Reject, Reuse, Recycle
Someone said something to someone recently that got me thinking about a thing that happens to writers a lot. Rejection.
It wasn’t even a rejection of my own work that led to this thought. Although I had my own latest rejection came very soon after.
I heard a story recently about someone whose work got rejected and instead of shrugging it off, having a little cry/drink/tantrum in the comfort of their own cupboard-under-the-stairs/bathroom/shed with a large stash of chocolate/glass of wine/Netflix, this rejected author shouted and raged at the publisher. Really. Not just in their head/under said duvet/into afore-mentioned bottle of wine. (See how fast THAT escalated – it was only one glass a minute ago.)
Now, I’m not gonna lie. I’m shouty. And opinionated. And I don’t like people disagreeing with me or rejecting me or my work. But it happens, and I’m (occasionally) a grown up. I try to remain professional (mostly). And, ultimately, I want to be published, so annoying any publisher in this industry by screaming and raging about the unfairness of their decisions and how wrong they are would seem like a Bad Idea. As in most industries, people talk to one another. Do I want to be that person labelled industry-wide as ‘difficult‘, ‘stroppy‘, or even ‘a total bitch‘? Nope. I want to be ‘She’s great to work with‘, ‘she’s professional‘, and I’ll take a bit of ‘she’s kinda fun‘ if it’s going spare too. But difficult, narky, abusive? No thank you. I’m not planning to bash the nails into my own coffin. So why would someone do that?
Well, because, when you get a piece of work rejected, it feels like this:
And we all feel it. It’s a natural response. Imagine if you’ve just given birth and the nurse says ‘Damn, she’s ugly.’ (Yeah, yeah, newborns can be, but that doesn’t mean anyone is allowed to astually say it out loud.) As a writer, our work can feel a lot like a new born baby (with just as much crying and sleepless nights, probably). We don’t want to hear that it wasn’t worth it. Imagine someone cut the heads of every flower in your garden, tore the cover of all your books, tipped paint across your carpets, peed in all your wine bottles … any or all of those … or something else.)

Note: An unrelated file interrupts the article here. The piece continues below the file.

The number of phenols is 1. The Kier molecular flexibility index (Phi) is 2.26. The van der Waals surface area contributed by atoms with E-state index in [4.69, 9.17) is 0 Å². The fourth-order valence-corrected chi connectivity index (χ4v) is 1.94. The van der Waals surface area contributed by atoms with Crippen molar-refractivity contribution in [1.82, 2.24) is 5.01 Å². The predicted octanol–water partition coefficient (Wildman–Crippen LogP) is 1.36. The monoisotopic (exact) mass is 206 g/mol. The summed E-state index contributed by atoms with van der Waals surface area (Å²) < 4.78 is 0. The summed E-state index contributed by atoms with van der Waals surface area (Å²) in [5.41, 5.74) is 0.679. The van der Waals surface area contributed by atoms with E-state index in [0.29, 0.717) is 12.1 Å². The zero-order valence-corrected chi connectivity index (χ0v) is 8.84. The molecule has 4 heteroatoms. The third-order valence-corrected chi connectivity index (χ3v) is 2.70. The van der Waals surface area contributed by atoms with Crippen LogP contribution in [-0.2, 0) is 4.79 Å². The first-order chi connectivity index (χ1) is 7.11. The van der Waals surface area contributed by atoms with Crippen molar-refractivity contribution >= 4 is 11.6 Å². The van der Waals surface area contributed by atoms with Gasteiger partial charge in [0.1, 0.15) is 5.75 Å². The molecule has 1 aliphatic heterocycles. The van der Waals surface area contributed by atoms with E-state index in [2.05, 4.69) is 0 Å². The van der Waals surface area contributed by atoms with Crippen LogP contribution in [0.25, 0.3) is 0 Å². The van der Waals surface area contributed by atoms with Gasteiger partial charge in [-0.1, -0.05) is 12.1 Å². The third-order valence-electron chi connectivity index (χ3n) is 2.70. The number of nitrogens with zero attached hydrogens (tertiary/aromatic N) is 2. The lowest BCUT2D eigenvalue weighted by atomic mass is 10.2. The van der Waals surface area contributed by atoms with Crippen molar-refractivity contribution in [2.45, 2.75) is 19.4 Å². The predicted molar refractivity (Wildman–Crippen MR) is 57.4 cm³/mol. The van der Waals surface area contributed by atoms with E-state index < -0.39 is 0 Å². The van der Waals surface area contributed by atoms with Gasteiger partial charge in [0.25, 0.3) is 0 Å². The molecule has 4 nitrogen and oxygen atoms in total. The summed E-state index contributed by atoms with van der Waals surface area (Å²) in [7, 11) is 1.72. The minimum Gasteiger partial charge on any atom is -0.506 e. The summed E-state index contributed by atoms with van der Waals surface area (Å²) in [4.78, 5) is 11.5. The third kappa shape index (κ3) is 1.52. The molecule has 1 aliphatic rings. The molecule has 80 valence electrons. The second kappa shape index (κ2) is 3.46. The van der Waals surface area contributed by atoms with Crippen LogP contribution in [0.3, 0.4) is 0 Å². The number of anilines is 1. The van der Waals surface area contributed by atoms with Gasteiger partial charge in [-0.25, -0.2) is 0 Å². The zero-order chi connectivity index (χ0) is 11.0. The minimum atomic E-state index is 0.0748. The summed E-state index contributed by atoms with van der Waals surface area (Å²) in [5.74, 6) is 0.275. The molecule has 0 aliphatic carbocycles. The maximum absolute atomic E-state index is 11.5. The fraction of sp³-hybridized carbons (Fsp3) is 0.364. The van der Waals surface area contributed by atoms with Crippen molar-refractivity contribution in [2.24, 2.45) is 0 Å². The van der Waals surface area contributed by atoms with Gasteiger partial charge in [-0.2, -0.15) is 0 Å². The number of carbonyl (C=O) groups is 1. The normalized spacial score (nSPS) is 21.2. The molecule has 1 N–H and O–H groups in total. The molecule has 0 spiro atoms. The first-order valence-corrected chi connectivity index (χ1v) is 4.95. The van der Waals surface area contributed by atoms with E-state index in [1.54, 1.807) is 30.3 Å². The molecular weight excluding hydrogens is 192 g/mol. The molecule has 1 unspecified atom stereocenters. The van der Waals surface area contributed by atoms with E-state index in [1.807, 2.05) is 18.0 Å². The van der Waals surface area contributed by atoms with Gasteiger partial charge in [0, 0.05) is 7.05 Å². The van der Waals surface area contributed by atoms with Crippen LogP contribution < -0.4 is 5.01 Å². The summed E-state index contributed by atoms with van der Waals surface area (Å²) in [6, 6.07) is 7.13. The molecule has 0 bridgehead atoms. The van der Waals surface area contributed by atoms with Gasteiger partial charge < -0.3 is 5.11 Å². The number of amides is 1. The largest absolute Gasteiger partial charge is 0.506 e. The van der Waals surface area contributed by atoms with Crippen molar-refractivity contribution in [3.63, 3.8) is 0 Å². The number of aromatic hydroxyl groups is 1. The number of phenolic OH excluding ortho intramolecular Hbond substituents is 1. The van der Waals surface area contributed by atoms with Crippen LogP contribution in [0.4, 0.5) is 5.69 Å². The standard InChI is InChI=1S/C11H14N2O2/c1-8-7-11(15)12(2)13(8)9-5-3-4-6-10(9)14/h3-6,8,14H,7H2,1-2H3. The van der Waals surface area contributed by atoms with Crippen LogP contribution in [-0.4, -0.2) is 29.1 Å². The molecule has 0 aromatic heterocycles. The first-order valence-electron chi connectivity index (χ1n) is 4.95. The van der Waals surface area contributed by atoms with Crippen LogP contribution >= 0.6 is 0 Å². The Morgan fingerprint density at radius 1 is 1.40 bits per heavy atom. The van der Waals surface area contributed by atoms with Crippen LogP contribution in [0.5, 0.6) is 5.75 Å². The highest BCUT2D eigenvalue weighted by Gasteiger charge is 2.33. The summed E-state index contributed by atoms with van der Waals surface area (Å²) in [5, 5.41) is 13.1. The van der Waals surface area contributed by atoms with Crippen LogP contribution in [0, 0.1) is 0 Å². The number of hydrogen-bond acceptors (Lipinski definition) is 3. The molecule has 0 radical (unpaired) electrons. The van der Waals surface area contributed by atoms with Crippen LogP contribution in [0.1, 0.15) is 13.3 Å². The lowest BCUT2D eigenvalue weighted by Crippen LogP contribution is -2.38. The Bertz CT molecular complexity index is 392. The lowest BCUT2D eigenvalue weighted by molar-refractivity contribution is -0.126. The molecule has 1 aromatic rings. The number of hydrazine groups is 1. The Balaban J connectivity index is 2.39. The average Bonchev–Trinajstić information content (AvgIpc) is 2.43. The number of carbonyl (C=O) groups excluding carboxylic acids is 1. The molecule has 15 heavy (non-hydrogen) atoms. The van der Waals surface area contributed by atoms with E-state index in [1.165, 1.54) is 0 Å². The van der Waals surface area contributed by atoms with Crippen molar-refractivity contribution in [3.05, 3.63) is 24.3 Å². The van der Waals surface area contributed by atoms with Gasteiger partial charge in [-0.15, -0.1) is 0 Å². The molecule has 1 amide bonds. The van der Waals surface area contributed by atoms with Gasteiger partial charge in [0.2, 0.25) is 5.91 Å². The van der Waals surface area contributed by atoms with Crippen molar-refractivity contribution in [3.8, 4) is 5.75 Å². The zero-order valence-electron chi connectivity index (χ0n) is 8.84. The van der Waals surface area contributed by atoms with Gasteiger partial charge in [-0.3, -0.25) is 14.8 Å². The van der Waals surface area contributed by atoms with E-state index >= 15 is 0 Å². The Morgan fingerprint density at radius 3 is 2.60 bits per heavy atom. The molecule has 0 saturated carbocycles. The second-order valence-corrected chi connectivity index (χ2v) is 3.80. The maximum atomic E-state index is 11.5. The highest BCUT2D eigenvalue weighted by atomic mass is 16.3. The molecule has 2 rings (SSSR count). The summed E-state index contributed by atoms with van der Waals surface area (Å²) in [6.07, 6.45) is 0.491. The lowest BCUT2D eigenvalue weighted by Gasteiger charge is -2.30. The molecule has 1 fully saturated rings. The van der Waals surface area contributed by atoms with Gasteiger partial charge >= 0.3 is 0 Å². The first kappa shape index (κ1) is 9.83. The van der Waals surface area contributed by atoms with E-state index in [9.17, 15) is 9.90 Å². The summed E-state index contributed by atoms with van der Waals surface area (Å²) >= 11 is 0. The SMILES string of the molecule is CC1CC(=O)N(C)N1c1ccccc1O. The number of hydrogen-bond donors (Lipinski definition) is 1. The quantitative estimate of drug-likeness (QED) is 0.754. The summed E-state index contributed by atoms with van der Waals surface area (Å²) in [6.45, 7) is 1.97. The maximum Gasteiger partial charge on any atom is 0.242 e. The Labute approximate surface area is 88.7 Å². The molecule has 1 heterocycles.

It sucks. It hurts. We don’t like it.
But, guess what? Publishers get a bazillion submissions from a bazillion writers and there are bazillions of words to read and not all of those words are always going to fit in the space they have available. Sometimes, they literally do not have room. They may love your story, but also have twenty other stories that they also love (‘Someone has to be sacrificed – we can’t all fit on the lifeboat‘). They may love your story but it doesn’t suit that particular publication (‘Yes, your sundress is truly exquisite, but you can’t wear it to the Arctic dinner dance’). They may think your work has promise, but other writers sent in something better (‘Ooh, I love donuts! – Wait – that one has icing and sprinkles, I like that one more’). Also, writing is subjective – maybe your work is great, but it doesn’t sing to that audience (‘It’s great Jazz, but I love Pop’). Or, sometimes, your work actually does suck. Sorry. It’s true. That piece may not have been your best work.
So then what do you do? Oh yes, we covered that! You scream abuse at the person who rejected it. That’ll do the trick. They will see the error of their ways, immediately sign you up to write another fifty pieces for them and tell everyone how lovely you are.
Erm, Nope. Shouldn’t think so, tbh.
Here’s another idea:
Segment Purple, by the way, covers a mulitude of things from re-submitting elsewhere right through to rewriting the piece. I’ve done both. And all the stuff in-between.
I hinted at the start that I recently had a piece rejected. I’m going Segment Purple on it, because it was also Segment Green. It wasn’t right for the submission. But it’s damn near perfect for something else, and I already know where it’s headed.
Meanwhile, I’m scrubbing, polishing, re-writing other rejected pieces that I’ve collected over the years, and I’m going to find homes for most of them. Some will be completely unrecognisable. Some will be mere shreds of what they started as. Some may be a fragment of an idea, a single sentence chopped free from the ones around it. Some will be almost unchanged. What none of them will ever be (I hope) are the pieces that get me a bad reputation for taking a rejection so badly I shot myself in both feet and killed my publishing opportunities forever. If one of my rejections becomes That Piece, I’ll deserve what comes from it.
Please do leave a comment to tell me where you take your rejection sorrows. I like to take mine on a long dog walk. That usually shakes them off.